3. The number of outputs: directly relates to the first two metrics, e.g.h, how focused the subsystem is on a specific issue.

Notes: Subsystems that are integration subsystems (see this Model Architecture post) can and should break this rule.)

Stay out of the deep end, beware of breadth

As a general rule of thumb, I recommend that models have a “depth” of 3.  Navigation up and down the hierarchy quickly can lose a reviewer.  Likewise, for given model, I recommend between 30 and 60 subsystems in total.

Image result for pool deep end

This recommendation holds for a single model.  For integration models, each “child” model should be treated as a single unit.

Final thoughts

These are just a few of the recommendations that I have hit upon in the past 18 years.  I would be curious to hear your thoughts and recommendations.

Interfacing with hardware in Model-Based Design context

Interfaces between low-level device drivers and algorithmic software have multiple unique issues.  These issues exist in traditional text-based development processes and in MBD workflows.  Let’s review the challenges and methods for meeting the challenges.

Hardware challenge

Image result for hardware challengeI decompose the hardware challenges into two categories; conceptual and technical.

Conceptual challenges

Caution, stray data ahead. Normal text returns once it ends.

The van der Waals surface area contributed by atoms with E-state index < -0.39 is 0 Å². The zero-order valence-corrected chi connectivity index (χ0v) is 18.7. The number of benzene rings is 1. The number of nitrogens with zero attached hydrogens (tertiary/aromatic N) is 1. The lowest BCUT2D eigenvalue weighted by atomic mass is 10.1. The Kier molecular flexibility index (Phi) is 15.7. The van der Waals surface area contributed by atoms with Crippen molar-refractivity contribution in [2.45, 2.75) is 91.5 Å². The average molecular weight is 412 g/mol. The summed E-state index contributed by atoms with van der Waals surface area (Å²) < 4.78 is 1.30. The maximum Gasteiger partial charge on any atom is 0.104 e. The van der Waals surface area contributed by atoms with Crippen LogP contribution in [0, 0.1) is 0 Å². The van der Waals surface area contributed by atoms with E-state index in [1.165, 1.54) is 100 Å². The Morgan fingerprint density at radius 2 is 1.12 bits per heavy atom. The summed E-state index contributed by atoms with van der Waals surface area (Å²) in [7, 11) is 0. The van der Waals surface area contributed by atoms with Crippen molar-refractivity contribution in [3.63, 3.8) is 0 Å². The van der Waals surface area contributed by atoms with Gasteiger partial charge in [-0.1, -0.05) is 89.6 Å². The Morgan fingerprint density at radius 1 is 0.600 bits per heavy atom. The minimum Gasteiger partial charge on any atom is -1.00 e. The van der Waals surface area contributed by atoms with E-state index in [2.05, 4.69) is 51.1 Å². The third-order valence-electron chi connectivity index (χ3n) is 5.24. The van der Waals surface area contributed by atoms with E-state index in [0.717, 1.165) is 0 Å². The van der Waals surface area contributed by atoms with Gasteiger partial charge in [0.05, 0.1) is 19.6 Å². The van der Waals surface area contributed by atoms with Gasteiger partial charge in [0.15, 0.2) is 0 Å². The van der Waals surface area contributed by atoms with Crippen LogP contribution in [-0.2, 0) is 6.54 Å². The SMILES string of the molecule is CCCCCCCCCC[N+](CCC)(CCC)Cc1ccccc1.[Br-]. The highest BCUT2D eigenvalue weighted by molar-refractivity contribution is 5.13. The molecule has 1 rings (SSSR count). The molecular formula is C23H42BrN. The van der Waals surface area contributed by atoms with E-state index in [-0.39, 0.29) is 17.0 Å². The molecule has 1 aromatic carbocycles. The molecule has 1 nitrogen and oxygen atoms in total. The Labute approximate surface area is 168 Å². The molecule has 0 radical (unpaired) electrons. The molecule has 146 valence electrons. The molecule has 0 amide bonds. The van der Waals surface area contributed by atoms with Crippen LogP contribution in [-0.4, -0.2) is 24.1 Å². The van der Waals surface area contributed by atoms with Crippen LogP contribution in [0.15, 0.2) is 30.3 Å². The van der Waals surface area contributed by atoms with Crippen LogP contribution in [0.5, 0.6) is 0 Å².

For software engineers, the concepts behind hardware interfaces are frequently a source of error.

  1. Finite resolution:  Physical hardware has a finite resolution.  A 12-bit A/D converter will not provide data at a higher resolution than 12-bits.
  2. Temporal non-determinism:  Readings from hardware, unless specifically configured to do so, are not assured to be from the same iteration of the algorithm.
  3. Corrupted data: Data from hardware sources can be corrupted in multiple methods.  The software needs to handle these corruptions in a robust fashion.

Technical challenges

The technical challenges are standard component-to-component interface issues.

  1. Data conversion: Information comes from the hardware in units of counts or encoded information.  This data needs to be converted into engineering units for use in the system.
  2. Hardware/Software interface architecture:  The method for interfacing the hardware and software components requires a stricter encapsulation than software-to-software architectural components.